Fifth, we get written feedback after every performance or training programme. We seek community input and maximizing the involvement of women and men living with HIV/AIDS. Finally, Themba is committed to researching behaviour change methodologies (what works) and this requires that we maintain good relationships with the communities where monitoring and evaluation research is conducted.

What is your plan to scale and expand your innovation into your community and beyond?

Themba HIV & AIDS Organisation will continue to hold auditions each year to recruit young school leavers and equips them with theatre skills and HIV information. These young men (and women) will learn new skills which they can take into their own communities where they can use theatre to tackle social issues in relation to HIV.

Themba will continue to offer peer education training programmes to community-based organisations so as to enable them to use our innovative ways of stopping the spread of HIV. We are purposefully seeking out new partners in other provinces so that we can scale up our proven and effective interventions to attain greater coverage in the country, and enable replication.

Themba will continue to reach out to young boys/men in schools by using drama to challenge HIV myths, gender inequalities, and their knowledge on sexual issues. We will aim to stage at least 100 interactive performances per year.

Themba will continue to work with men in correctional centres (prisons) providing them with skills to change their lives.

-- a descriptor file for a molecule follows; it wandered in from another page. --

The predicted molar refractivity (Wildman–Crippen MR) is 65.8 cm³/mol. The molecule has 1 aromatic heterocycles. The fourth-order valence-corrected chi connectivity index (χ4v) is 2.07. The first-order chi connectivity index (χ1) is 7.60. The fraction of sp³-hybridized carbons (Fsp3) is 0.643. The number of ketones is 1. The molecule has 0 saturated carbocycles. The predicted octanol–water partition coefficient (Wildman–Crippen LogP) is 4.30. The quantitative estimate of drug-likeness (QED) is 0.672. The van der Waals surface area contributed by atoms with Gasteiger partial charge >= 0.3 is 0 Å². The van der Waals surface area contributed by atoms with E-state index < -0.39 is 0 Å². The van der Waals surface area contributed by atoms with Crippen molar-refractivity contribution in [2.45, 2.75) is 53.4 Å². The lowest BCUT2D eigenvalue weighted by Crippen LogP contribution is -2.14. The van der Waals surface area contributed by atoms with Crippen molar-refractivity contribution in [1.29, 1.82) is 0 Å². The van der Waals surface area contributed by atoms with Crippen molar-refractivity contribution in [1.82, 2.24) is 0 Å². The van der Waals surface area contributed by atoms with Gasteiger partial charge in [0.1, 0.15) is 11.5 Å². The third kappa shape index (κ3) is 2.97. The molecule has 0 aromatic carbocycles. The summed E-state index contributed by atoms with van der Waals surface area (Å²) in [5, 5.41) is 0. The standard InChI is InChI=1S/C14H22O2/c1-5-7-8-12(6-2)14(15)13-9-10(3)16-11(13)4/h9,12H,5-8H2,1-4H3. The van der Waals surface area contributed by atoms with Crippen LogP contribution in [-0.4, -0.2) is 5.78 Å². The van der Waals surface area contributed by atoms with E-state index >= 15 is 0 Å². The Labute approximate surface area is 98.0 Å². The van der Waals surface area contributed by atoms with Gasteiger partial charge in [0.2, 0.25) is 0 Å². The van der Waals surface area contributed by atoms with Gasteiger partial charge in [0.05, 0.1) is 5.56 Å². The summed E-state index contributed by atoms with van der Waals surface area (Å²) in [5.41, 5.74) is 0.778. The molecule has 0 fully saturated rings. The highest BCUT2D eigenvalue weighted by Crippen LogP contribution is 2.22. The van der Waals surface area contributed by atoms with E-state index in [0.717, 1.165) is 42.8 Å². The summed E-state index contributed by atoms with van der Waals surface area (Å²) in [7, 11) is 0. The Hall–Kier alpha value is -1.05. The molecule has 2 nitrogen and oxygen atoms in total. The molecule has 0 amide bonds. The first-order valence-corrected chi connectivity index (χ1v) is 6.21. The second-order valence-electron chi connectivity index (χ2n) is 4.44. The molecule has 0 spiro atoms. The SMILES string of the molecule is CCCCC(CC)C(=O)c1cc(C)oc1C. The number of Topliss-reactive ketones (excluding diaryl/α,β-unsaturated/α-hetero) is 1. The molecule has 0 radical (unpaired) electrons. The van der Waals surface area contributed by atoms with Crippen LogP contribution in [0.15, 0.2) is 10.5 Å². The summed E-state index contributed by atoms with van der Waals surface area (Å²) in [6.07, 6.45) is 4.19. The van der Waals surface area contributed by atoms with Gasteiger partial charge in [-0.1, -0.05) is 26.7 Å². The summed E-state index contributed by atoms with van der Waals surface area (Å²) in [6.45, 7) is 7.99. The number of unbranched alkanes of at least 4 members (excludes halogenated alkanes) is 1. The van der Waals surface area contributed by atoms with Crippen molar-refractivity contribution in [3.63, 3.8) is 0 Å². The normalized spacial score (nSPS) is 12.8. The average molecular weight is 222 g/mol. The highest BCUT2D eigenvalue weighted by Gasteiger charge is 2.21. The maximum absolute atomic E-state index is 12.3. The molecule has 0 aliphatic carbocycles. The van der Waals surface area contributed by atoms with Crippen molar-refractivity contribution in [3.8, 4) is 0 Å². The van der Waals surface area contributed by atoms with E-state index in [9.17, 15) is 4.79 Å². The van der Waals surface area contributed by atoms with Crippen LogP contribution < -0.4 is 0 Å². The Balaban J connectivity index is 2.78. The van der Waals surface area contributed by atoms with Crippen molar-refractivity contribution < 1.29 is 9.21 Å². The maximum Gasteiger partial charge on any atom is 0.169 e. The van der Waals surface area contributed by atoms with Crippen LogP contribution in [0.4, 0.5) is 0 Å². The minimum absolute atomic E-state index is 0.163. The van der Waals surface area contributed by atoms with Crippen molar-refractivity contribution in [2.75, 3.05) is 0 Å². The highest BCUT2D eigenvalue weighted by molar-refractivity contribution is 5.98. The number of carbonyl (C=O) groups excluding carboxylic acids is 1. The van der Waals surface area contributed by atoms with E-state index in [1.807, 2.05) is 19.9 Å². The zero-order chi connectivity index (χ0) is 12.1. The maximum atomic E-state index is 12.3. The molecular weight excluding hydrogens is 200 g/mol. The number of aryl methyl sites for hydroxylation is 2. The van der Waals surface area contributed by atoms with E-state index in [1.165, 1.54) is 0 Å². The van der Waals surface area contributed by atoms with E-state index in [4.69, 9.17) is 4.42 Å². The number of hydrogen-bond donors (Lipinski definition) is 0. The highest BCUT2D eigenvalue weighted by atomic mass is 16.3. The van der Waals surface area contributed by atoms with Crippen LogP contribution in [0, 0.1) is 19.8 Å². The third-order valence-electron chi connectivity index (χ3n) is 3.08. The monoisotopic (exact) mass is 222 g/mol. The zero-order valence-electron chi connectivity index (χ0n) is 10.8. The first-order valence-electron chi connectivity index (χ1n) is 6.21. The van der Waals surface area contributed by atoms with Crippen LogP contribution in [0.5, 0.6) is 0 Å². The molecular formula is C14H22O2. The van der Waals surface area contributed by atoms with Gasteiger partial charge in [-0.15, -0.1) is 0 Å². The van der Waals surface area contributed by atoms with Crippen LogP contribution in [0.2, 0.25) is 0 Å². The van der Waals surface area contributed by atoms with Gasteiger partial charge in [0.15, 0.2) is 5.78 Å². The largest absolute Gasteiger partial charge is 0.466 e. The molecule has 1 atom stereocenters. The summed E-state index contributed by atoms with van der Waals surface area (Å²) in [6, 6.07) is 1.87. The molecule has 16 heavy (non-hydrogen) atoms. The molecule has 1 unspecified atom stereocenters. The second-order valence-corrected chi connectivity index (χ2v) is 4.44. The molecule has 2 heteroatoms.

Themba will continue to strengthen staff capacity by enabling staff to attend development and training workshops in project management, monitoring and evaluation, budgeting and financial management, and so on. “Experts” are also invited to Themba to workshop our staff once a month. These experts include actors, motivational speakers, gender experts, and business leaders.

Themba will write up its research findings and best practice recommendations.

What other resources, institutional, or policy needs would be necessary to help sustain and scale up your idea?

Themba needs additional funding to continue and to expand our programmes to cover a wide number of audiences. Themba needs to recruit a development manager who can ensure that the organisation scales up its proven and effective interventions to attain greater coverage in the country by establishing other “branches”.

Describe your impact in one sentence, commenting on both the individual and community levels.

Themba’s interactive performances and training has been shown to positively influence the interpersonal skills, sexual behaviour and practices of young men at risk, with the result being that they are able to serve as non-violent role models and safer sex peer educators in their communities.

What impact has your work achieved to date?

Two external evaluations were done of our work in the Boksburg Correctional Centre, one as part of the integrated Young Offenders Programme Evaluations conducted for the centre for the Study of Violence and Reconciliation , and the other by the United Nations Office on Drugs and Crime. Two other external evaluations have been carried out. In 2005, the independent consultant appointed to evaluate Themba’s work wrote the following in her report:

- The method used is highly appropriate and successful for the context within which it is used
- The impact on its target populations is well articulated. For example, dialogue about sexuality and HIV/AIDS issues has been initiated and encouraged amongst learners and educators in schools targeted as a result of the project.
- Themba has a unique and evolving method of interactive theatre
- The project has made a positive impact on actor/educators and has become a life changing experience for them, in relation to HIV/AIDS in their own lives and actions, commitment and responsibilities